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Max Gulker explains that, “as regulators fight big tech mergers, startups often pay the price.”

Congratulations to the University of Florida for closing up its DEI bureaucracy. Two slices:

The University of Florida said it is dismissing all DEI staff, closing its DEI office and halting DEI contracts with outside vendors. The school also announced the laid-off staff would get 12 weeks of severance, and that the $5 million saved from the cost of DEI would go to a “faculty recruitment fund.” That’s a wrap, folks.


The era of DEI arose rapidly in recent years, and it has burrowed itself into institutions across American life. It will take leadership to remove it. Kudos to Florida’s government and now its namesake university for ending what has become a divisive political power grab using race, gender and pronouns as cudgels. Who wants to step up next?

Speaking of the poisonous mix of ‘ideas’ and emotions that is DEI, here’s Bob Graboyes.

Arnold Kling writes intelligently about intelligence. A slice:

Human intelligence is collective. Pretty much everything I know I learned from other people, either directly or indirectly.

GMU Econ alum Caleb Fuller explains that economic incidence differs from legal incidence.

Wall Street Journal columnist Joseph Sternberg understands why China, with its heavier government involvement in the economy, will never be as economically dynamic and as successful a countries with less government involvement. A slice:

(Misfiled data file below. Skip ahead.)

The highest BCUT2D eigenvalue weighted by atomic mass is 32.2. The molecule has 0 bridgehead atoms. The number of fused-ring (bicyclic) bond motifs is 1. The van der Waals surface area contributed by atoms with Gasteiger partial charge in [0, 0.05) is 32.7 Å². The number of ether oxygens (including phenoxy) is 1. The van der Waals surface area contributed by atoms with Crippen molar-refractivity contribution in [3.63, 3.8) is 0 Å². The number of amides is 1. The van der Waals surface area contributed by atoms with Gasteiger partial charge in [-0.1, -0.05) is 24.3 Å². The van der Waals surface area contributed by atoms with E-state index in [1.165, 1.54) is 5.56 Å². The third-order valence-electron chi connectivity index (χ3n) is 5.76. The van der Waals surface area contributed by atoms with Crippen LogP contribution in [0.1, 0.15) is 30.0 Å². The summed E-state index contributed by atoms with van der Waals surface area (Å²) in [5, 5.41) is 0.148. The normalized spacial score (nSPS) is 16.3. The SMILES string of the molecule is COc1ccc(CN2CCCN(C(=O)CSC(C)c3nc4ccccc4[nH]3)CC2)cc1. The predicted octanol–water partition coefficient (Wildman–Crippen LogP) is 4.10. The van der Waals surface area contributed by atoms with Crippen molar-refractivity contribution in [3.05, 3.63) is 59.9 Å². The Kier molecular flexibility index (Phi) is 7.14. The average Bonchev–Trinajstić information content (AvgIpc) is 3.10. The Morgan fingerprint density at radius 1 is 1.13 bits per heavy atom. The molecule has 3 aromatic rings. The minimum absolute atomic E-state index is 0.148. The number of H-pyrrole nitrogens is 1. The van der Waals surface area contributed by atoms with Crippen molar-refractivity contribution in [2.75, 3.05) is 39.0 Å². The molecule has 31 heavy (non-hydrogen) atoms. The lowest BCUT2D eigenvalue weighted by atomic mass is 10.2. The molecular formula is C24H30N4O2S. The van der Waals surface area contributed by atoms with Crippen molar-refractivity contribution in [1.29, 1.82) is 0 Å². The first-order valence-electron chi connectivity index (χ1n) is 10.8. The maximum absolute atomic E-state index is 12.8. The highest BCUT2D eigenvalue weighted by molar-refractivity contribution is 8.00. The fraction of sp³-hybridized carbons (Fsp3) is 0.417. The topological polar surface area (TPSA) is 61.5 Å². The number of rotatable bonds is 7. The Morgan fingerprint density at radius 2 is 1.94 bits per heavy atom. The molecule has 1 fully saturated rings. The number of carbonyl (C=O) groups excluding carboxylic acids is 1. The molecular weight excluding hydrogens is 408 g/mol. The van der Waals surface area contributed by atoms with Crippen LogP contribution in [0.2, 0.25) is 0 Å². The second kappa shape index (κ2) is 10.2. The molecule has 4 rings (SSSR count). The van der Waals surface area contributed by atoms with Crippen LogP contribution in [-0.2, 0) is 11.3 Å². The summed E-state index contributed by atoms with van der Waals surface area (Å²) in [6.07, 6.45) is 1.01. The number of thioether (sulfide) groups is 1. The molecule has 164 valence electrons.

To fully appreciate this turn of events, recall that one of the sillier intellectual tics of the 2000s was the notion that China’s authoritarian regime had figured out how to Solve Big Problems and Deliver Economic Growth in a way that democracies—especially American democracy—couldn’t. The concept found its fullest expression in a New York Times columnist’s wistful imaginings in the early years of Barack Obama’s first presidential term about what might have happened if the U.S. could “be China for a day.”

The “China for a day” meme conflated two distinct concepts. The Communist Party’s capacity to mobilize vast resources in support of its political or economic goals operates independently of whether a given goal is the right one. That’s why more democratic paralysis—the proper word actually is “reflection”—would have benefited China. A more sclerotic system might have avoided the public-works overbuilding boom now in danger of bankrupting local governments. It likewise would have been able to avoid the human and demographic disaster of the one-child policy.

The Editorial Board of the Wall Street Journal fondly remembers Brian Mulroney.

Like Reagan and Thatcher in their countries, he privatized some of Canada’s largest companies, including Air Canada and Petro-Canada. He was an ardent free trader and a leader in promoting a trade deal across the Western Hemisphere.

The Canada-U.S. Free Trade Agreement of 1987 aimed to eliminate all bilateral tariffs by 1998. It was controversial in Canada, whose people are wary of being portrayed as a junior partner to the U.S. But he rode the deal to another election victory in 1988, the first re-election by a Conservative government in a century. The trade deal helped integrate the two North American economies, and it set the stage for the Nafta deal with Mexico in 1993.

Pondering America’s 2024 presidential election, George Will asks:

How did the nation saddle itself with a selection process for presidential candidates that has produced this?